MaryAnne Marino
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MaryAnne Marino

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"Singer MaryAnne Marino goes old-school route."

Singer MaryAnne Marino goes old-school route.

Young musician nabs Lava Records contract after years of hard work, perseveranceBy DAVID BAMUNDOThere is no denying the impact of “American Idol” on the landscapes of popular culture and music. It’s hard to argue with platinum album sales and sold-out concert tours launched by the hit reality TV series. Still, it’s an odd way of anointing instant pop stars (just add cheese). It’s gratifying to see the rare artist who gets a break after years of hard work and perseverance. MaryAnne Marino is ready to stake such a claim. The 25-year-old singer/songwriter plays Wagner College’s Coffeehouse at 8 p.m. Wednesday. Her fresh face belies the fact that she’s a music biz veteran compared to the Fantasia Barrinos and Kelly Clarksons of the world.FRESHMAN DEBUTMarino was still a freshman at SUNY Purchase when she auditioned for the November Project, the group formed by Emil Adler and Julie Flanders after their previous band (The October Project) parted ways with lead singer Mary Fahl. “It was my first sort of big experience and a great opportunity,” Marino said over hot soup before a recent show at Manhattan’s Living Room. She nailed the audition and found herself fronting an internationally acclaimed band with a small but loyal fan base.Drummer Doug Yowell - who has played with Duncan Sheik, Suzanne Vega and Sophie B. Hawkins - met Marino when they were both in November Project. “When I first heard MaryAnne sing, I was so moved by the sound of her voice,” Yowell said. “She was beyond skill, someone that possessed so much spirit in every lyric.”Even back then, Marino was crafting her own songs, but the creative team of Adler and Flanders resisted her efforts to contribute more than a voice. The band toured for a few years, recorded a still-unreleased album and broke up shortly after.SOLO SOJOURNFrom the ashes, Marino, Yowell and bassist Mike Visceglia began collaborating and playing gigs. A meeting with producer Peter Zizzo (Avril Lavigne, Vanessa Carlton) and Marino’s subsequent signing with Lava Records launched her solo career.Backed by Jen Scaturro on piano, bass, guitar and accordion and Thad DeBrock on guitar and mandolin, Marino performed songs from her upcoming release, “Ghost of You,” at her recent Living Room show.Her voice is reminiscent of Sarah McLachlan’s, warm as tea, and at times, as soothing as a mother’s lullaby.“Ghost of You” strikes a nice balance of folk sensibility with just the right amount of electronic touches. There is even a jazz clarinet and trumpet intro to “It’s Great” and what sounds like a toy piano on “Dear Mom and Dad,” a standout track with a Beatles-esque hook that could be an anthem for anyone with aspirations that differ from parental expectations. This song, and one other, “Goodbye My Love,” can be heard in their entirety on her web site ROOMThe Living Room has become a crucial venue for Marino and other singer-songwriters.“It’s kind of a small community of musicians, where everyone knows each other and has played with each other on some sort of project,” she said.Her song “Open Your Eyes” was co-written with one such friend and collaborator, Richard Julian, who backed Norah Jones on her worldwide tour last summer. Jones’ road to stardom also stretched through the Living Room, and the author of her Grammy winning “Don’t Know Why,” Jesse Harris, often plays there with his band. This tight knit trail continues with guitarist Gerry Leonard, who plays the Living Room under the name Spooky Ghost and produced the unreleased November Project disc.COLLABORATION“MaryAnne has always been way beyond her years and has had the opportunity to work with so many great musicians, writers and producers,” Yowell said. “These experiences have really shaped her. She is well aware of how to naturally embrace them into her life.”Such relationships and experiences have surely helped MaryAnne Marino navigate the tricky slopes of the music business. For now, she seems perfectly happy performing with her band and continuing to perfect her artistry. A song lyric from MaryAnne says it all: “In my heart, I’m doing what I should”. - STATEN ISLAND ADVANCE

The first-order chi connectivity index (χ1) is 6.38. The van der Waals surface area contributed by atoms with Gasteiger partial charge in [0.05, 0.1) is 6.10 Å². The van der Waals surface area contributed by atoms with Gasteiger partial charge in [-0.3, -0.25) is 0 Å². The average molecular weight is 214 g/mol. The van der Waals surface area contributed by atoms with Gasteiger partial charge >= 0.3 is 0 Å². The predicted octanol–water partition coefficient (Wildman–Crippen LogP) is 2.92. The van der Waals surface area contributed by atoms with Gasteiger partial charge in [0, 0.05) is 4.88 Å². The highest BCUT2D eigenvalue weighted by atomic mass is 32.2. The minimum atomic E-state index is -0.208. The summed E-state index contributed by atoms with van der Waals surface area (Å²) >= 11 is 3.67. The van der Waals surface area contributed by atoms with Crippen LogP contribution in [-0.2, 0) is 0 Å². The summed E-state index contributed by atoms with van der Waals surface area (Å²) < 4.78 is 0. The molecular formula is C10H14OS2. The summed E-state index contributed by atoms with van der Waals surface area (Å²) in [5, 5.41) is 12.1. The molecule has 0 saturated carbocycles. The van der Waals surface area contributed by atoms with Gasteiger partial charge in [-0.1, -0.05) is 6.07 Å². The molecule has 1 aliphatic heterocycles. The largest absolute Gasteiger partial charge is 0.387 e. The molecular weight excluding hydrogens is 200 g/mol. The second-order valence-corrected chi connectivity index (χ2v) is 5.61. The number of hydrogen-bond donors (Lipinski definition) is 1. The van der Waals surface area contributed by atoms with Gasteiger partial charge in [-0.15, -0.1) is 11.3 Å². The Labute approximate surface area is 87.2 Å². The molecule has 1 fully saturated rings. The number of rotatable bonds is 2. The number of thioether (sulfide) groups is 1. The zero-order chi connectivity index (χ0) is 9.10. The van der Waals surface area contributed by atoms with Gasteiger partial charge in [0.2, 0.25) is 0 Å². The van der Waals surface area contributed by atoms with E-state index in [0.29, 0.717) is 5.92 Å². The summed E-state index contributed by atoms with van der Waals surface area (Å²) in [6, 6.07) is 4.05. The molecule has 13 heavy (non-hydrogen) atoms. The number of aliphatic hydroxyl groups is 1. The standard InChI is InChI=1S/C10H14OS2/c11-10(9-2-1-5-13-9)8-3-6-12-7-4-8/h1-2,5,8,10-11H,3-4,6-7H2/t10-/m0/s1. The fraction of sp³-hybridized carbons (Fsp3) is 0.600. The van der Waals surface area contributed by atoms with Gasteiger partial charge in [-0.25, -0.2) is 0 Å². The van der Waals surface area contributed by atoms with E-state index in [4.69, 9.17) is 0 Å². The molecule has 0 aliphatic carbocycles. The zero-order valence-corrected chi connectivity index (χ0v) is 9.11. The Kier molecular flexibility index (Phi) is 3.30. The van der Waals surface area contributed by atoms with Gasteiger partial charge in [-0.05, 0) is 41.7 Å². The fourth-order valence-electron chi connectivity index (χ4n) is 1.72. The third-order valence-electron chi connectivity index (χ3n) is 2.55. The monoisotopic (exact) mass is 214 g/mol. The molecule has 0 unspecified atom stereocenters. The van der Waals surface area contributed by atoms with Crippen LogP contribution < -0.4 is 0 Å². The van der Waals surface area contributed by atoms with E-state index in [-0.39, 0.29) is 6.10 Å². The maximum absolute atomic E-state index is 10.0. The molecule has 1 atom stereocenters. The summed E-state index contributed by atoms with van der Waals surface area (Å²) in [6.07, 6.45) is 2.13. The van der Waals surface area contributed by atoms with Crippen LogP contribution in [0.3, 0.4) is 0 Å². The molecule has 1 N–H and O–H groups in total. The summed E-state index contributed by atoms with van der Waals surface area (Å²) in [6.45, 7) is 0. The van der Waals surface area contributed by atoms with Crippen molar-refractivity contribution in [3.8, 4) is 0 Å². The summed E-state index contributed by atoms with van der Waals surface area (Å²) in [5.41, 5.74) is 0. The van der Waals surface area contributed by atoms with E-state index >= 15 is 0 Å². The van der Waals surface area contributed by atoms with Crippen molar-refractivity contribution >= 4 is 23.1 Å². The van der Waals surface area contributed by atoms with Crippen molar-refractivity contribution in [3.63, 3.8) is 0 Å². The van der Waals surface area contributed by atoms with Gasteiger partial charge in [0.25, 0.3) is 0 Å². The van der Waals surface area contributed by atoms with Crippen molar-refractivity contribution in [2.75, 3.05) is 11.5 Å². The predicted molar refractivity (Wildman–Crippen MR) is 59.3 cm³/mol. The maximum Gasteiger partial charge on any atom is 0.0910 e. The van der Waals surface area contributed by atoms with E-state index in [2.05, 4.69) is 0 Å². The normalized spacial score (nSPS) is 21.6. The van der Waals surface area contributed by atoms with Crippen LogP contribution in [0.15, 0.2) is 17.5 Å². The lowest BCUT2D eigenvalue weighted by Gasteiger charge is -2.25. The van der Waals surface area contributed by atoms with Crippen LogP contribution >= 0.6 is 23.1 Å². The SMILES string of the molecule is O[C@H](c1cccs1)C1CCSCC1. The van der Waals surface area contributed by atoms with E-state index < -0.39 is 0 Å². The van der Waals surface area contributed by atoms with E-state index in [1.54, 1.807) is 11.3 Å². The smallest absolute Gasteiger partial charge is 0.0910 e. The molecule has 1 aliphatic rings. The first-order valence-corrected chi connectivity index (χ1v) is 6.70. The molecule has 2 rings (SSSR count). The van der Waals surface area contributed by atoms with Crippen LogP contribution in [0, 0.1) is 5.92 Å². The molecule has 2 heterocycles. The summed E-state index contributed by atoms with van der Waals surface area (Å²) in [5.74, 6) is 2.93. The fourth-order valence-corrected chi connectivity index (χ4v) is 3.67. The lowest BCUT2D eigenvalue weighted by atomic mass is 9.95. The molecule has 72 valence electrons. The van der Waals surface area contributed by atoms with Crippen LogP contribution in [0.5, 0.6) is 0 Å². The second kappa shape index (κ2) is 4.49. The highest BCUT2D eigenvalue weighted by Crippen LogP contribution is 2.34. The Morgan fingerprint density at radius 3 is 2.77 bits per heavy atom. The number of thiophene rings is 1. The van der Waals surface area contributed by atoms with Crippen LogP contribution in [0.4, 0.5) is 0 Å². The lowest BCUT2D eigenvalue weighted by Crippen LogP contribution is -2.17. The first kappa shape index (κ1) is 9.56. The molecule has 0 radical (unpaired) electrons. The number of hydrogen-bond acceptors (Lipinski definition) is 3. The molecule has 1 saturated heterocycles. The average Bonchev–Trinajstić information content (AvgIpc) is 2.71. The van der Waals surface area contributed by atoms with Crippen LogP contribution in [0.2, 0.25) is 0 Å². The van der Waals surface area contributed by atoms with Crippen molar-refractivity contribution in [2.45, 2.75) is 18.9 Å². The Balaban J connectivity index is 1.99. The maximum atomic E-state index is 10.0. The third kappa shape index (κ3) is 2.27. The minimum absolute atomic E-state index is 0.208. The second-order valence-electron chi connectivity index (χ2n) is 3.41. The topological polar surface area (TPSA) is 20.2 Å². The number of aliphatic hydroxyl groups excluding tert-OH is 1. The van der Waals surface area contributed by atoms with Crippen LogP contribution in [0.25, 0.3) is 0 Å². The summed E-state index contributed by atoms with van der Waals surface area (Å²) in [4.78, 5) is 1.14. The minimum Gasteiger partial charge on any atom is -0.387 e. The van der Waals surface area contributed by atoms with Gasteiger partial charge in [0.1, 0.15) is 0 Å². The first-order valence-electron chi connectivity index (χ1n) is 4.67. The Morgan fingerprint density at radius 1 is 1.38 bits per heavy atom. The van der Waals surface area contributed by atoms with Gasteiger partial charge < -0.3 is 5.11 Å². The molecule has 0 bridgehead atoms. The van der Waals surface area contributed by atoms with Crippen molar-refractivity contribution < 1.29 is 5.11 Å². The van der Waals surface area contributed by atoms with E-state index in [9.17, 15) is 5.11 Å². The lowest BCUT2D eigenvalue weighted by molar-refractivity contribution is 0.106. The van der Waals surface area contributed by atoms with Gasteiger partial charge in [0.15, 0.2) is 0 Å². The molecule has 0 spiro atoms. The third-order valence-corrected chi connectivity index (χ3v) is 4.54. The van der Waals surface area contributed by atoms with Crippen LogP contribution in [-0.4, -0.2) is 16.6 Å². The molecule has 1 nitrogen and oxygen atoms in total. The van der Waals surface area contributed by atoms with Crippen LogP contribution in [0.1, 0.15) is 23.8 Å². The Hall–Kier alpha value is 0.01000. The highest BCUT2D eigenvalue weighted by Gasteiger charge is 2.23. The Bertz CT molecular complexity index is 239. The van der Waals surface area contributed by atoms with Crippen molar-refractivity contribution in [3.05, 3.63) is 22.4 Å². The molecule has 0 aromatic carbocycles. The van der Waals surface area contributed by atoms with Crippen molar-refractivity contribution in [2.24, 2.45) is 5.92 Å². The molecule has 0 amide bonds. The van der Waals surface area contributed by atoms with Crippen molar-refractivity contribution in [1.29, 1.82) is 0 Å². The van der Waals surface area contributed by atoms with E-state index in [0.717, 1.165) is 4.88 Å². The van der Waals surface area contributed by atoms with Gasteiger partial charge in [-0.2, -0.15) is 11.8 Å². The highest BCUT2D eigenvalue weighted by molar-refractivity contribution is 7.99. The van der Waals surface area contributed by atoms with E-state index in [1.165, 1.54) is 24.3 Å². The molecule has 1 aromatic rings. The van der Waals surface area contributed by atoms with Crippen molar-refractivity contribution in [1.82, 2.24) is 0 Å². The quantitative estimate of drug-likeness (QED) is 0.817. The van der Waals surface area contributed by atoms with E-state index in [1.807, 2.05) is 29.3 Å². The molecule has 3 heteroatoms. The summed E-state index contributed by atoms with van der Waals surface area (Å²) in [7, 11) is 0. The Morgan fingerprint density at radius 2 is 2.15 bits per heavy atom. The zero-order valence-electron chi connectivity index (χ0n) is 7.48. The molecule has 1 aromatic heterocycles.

"Blue-collar songbird"

New York – MaryAnne Marino was the girl with the sweet jump shot. Chester High School's all-time leading girls' scorer, with 889 points.
"When she shot the ball, it was like it was going through whipped cream," says former Chester girls' basketball coach Sal Patane. "The ball didn't even wrinkle the net."